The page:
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Floral Temperature and Optimal Foraging: Is Heat a Feasible Floral Reward for Pollinators?

Figure 3

An increase in floral temperature means that nectar production can be reduced.

a) Lines show paired values of floral temperature (shown as the difference between floral temperature and take-off temperature, θt−θf) and gain shallowness constant A (where a larger value means that it takes longer for the bee to collect a given amount of nectar), yielding the same optimal net rate of gain (for illustrative purposes, the lines represent the isocline where r* = 0.05 J s−1); b) temperature and gain shallowness pairs yielding the same optimal visit length, td (for illustrative purposes, the lines represent the isocline where td* = 7.5 s). In both figures, the solid black line uses the standard parameter set as described in the methods section, where travel time τ = 10 s. The solid blue line uses the same parameter set, but τ = 20 s. The dotted and dashed lines demonstrate a change in the cost of flight ct (standardised at 0.336 J s−1), representing one way in which non-floral environmental temperature can be included: the dotted lines use ct = 0.9×0.336 J s−1, and the dashed lines use 1.1×0.336 J s−1.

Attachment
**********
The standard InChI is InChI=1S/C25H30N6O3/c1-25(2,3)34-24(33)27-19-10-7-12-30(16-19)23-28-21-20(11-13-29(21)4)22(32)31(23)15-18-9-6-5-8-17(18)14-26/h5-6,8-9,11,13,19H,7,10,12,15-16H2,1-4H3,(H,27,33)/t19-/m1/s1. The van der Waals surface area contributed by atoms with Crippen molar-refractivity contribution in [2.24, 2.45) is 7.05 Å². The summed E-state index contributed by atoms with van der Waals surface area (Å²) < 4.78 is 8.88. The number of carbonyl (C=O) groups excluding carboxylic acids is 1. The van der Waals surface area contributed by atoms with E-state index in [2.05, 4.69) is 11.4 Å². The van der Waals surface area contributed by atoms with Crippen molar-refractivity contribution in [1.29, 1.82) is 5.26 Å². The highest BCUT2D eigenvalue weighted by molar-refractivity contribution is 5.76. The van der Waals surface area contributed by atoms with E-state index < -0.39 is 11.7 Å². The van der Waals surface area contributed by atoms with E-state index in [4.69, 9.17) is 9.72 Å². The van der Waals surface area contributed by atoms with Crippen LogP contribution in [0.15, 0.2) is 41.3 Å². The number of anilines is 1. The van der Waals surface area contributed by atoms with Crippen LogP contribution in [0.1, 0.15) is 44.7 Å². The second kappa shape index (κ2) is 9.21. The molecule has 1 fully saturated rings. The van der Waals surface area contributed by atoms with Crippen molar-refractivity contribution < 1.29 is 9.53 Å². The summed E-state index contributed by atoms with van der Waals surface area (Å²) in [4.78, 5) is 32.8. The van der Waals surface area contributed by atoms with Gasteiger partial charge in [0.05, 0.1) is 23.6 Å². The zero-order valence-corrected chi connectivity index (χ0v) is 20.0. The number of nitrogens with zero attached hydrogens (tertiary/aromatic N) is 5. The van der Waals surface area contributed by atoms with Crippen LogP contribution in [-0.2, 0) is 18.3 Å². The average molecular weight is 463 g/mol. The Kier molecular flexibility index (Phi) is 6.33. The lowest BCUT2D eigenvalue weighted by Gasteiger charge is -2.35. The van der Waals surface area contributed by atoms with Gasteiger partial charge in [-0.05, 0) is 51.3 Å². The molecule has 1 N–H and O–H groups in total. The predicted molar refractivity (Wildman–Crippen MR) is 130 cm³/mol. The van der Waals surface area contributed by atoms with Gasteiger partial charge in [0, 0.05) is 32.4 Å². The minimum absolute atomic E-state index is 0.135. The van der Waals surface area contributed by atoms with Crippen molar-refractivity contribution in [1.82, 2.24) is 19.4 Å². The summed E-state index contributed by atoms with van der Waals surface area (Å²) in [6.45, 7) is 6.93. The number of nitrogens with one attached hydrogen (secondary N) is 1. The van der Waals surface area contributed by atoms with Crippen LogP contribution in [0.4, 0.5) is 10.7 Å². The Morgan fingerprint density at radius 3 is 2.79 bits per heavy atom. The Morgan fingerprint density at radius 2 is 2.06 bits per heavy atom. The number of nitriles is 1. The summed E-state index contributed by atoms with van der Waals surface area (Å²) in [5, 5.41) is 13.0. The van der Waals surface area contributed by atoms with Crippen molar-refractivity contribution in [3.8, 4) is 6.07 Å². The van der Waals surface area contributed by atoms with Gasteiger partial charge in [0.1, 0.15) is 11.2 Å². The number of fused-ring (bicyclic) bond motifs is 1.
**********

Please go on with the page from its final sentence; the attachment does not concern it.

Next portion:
Figure 3